Thankfully, I have felt the gift of tongues working in me already. I feel at ease with Spanish, and what I lacked in Gospel vocabulary, I have attained through study, prayer, and the help of my district. Speaking of which, my district and branch are AMAZING. No other word suits them. Elder R**** is my companion; he's quiet, kind of like I was before junior year. When he does speak, though, the Spirit is with him intensely, and in the practice lessons we've been teaching the Spirit has nearly brought one of our "investigators" to tears. Elder V**** is our District Leader, and he's from Honduras. He has an incredible gift for knowing when to joke around and when to refocus us. His companion, Elder S****, is one of the funniest guys (*ahem, Elders) I've met. He has a light in his eyes that draws people to him, and will be a great aid to him on his mission. The rest of our district consists of a trio, Elders M***, G****, and R****. All are from the US, but all have parents from elsewhere (Elders M*** and G*** from Mexico, and Elder R*** from Argentina). Elder M*** is a lot like me, but he's also already an EMT, so... yeah. Elder G*** is also funny, and like Elder S*** has a continual happiness that draws others in. Elder R*** knows a lot; he can be a little prideful at times (it's an Argentine thing) but he has overcome that for the most part in his time here.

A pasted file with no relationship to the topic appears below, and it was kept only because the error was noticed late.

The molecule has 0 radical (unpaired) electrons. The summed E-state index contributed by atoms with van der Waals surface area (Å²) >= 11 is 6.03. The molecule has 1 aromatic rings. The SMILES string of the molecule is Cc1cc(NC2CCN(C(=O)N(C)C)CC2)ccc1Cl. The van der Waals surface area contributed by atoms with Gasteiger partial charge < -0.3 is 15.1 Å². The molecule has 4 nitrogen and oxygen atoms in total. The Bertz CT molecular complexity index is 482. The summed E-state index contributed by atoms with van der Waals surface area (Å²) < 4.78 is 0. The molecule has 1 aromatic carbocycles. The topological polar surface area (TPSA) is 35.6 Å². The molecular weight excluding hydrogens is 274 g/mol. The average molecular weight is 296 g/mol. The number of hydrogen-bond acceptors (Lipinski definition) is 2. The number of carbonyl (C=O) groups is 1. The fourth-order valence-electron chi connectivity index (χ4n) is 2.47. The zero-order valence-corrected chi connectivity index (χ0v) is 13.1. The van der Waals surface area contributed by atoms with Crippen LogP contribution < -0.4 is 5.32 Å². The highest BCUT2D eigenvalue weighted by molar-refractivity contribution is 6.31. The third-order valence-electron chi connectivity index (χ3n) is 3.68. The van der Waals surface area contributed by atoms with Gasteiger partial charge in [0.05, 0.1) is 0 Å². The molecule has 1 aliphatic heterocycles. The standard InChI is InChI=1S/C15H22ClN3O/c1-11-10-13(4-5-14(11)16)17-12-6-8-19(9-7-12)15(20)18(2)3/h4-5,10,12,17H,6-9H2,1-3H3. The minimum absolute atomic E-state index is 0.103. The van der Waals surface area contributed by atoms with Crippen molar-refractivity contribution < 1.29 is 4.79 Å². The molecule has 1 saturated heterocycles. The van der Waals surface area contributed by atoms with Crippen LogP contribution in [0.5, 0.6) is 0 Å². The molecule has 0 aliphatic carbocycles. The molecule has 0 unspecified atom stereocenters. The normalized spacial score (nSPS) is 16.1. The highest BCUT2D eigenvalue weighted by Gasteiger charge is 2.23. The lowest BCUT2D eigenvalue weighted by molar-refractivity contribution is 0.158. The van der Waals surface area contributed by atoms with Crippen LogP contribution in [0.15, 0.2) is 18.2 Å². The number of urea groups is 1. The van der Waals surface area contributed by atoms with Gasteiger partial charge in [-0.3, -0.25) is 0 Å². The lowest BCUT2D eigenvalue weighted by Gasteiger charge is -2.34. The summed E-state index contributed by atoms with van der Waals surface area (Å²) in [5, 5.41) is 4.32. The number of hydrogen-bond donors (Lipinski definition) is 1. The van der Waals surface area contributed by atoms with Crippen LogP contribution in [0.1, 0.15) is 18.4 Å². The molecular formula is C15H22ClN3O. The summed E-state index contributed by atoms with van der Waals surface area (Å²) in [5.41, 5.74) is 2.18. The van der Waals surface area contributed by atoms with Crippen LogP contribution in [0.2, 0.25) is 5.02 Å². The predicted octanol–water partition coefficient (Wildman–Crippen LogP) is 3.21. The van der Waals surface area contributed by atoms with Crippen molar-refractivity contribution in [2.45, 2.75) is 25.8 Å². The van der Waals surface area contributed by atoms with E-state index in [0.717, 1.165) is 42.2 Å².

I've also gotten close to the other district, but I'll only name a few. Elder M*** is an amazing artist, and actually uses some of what he draws for his lessons. Elder S*** is from Peru, and is kind of a combination of Elders V*** and R***. Hermana G*** is "solo," in that she's the only sister missionary in our advanced language, 2-week branch until Wednesday (so yeah, 2-week MTC time is common enough for Spanish speakers that they have two entire branches dedicated to it, so I'm very much not alone).

I went to see the Character of Christ talk by Elder Bednar, which was beyond incredible. He talked very boldly about how the character of Christ was to ALWAYS turn outwards, even in moments of despair, pain, loneliness, or whatever else. I have set a few goals in that regard. After that, I went and took pictures with Rick, Juliana, and Elder Rowe, because the Metcalfs were conducting the meeting surrounding the movie. I've bumped into Elder Rowe around six times since I've been here, but I've only seen Andrew once (on the first day) and I have yet to see Jackson.